current tasks in the orchard
Aug/20/2009 07:46 AM Filed in: Apples
Our current focus is picking up dropped apples. Apples that drop before they are ripe are generally pest-filled, so if we pick up as many as we can, those pests will not develop into next year's problem. Our sheep LOVE almost-ripe apples, thankfully, so they are happy to clean up the apples we pick up. They were not interested in the apples earlier on, when we were thinning the tiny apples in June/early July, so we are glad they like these more ripe apples. Any coddling moth (CM) or apple maggot fly (AMF) larvae that the sheep eat now are individuals that will not damage our apples next year. Ideally, these pests can be fully controlled by this method, although in our area there are a lot of unmanaged, old apple trees on neighboring property so we may always have some AMF and CM pressure. If there are too many apples for our 6 sheep, our neighbor's cattle love them too!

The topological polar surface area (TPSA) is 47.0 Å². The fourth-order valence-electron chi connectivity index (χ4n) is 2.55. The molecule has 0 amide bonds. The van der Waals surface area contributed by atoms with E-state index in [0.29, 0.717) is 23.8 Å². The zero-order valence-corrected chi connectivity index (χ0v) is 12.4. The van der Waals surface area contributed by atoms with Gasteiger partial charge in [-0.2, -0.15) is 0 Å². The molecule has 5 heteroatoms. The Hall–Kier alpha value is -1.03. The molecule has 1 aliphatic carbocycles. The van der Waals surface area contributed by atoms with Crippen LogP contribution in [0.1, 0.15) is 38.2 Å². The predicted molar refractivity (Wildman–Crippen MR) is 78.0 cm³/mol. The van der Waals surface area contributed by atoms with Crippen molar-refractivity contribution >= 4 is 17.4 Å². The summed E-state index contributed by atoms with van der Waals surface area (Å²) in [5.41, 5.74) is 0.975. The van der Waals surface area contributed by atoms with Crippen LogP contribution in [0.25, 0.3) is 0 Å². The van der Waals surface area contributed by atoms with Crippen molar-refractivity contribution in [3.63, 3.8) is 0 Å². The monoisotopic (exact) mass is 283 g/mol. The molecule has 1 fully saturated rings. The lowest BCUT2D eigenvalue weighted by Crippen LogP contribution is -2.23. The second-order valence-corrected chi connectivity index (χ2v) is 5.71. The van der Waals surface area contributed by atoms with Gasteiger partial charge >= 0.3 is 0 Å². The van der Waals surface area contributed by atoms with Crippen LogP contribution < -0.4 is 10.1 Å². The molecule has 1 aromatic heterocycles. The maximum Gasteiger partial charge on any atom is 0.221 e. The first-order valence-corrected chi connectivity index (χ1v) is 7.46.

We just returned from a trip to Washington DC and Monticello, where we attended a fruit-tasting event of fruit grown at Monticello. We tasted a number of old apple varieties, as well as grapes, peaches, figs (too bad we can't grow those!), heirloom tomatoes, and others. It is interesting to consider Thomas Jefferson's fruit growing experience - very few American varieties were available at that time, so he experimented with European varieties, many of which were not very well suited to Virginia growing conditions. He was certainly growing without chemical help, but since apples were grown almost exclusively for cider making at that time, apples didn't need to be picture perfect. We also visited Albemarle Ciderworks, a small family-run orchard in Virginia that has just begun to sell hard cider like Colonial-era drinkers enjoyed. We enjoyed a cider tasting in their new building - some very fine cider indeed. We feel very inspired after this visit, having talked with other farmers who are passionate about apple varieties and traditional cider. And we may need to plant another variety of apple...